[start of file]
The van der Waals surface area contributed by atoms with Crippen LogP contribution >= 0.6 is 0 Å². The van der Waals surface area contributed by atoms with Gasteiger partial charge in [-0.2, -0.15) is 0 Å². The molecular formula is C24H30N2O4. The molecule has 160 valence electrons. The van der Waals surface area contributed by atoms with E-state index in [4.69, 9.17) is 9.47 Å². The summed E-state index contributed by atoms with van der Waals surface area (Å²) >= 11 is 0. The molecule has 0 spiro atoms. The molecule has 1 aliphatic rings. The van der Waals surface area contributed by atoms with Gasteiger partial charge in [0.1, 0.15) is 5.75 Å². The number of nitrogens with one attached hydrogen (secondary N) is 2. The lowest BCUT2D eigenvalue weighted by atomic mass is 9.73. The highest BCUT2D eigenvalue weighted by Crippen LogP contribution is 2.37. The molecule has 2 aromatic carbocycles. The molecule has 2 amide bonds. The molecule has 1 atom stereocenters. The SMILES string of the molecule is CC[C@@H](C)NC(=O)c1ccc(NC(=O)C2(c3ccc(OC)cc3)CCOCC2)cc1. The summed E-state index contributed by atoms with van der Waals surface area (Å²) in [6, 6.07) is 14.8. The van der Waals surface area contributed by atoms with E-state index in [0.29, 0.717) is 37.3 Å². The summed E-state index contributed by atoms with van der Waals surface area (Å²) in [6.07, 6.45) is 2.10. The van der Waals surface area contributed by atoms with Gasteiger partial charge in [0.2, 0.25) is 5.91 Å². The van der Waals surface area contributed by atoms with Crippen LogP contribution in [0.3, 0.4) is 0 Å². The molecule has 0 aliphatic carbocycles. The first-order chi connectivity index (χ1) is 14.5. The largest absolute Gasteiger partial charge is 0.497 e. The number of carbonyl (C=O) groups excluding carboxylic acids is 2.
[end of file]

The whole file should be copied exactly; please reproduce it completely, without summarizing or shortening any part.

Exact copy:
The van der Waals surface area contributed by atoms with Crippen LogP contribution >= 0.6 is 0 Å². The van der Waals surface area contributed by atoms with Gasteiger partial charge in [-0.2, -0.15) is 0 Å². The molecular formula is C24H30N2O4. The molecule has 160 valence electrons. The van der Waals surface area contributed by atoms with E-state index in [4.69, 9.17) is 9.47 Å². The summed E-state index contributed by atoms with van der Waals surface area (Å²) >= 11 is 0. The molecule has 0 spiro atoms. The molecule has 1 aliphatic rings. The van der Waals surface area contributed by atoms with Gasteiger partial charge in [0.1, 0.15) is 5.75 Å². The number of nitrogens with one attached hydrogen (secondary N) is 2. The lowest BCUT2D eigenvalue weighted by atomic mass is 9.73. The highest BCUT2D eigenvalue weighted by Crippen LogP contribution is 2.37. The molecule has 2 aromatic carbocycles. The molecule has 2 amide bonds. The molecule has 1 atom stereocenters. The SMILES string of the molecule is CC[C@@H](C)NC(=O)c1ccc(NC(=O)C2(c3ccc(OC)cc3)CCOCC2)cc1. The summed E-state index contributed by atoms with van der Waals surface area (Å²) in [6, 6.07) is 14.8. The van der Waals surface area contributed by atoms with E-state index in [0.29, 0.717) is 37.3 Å². The summed E-state index contributed by atoms with van der Waals surface area (Å²) in [6.07, 6.45) is 2.10. The van der Waals surface area contributed by atoms with Gasteiger partial charge in [0.2, 0.25) is 5.91 Å². The van der Waals surface area contributed by atoms with Crippen LogP contribution in [0.3, 0.4) is 0 Å². The molecule has 0 aliphatic carbocycles. The first-order chi connectivity index (χ1) is 14.5. The largest absolute Gasteiger partial charge is 0.497 e. The number of carbonyl (C=O) groups excluding carboxylic acids is 2.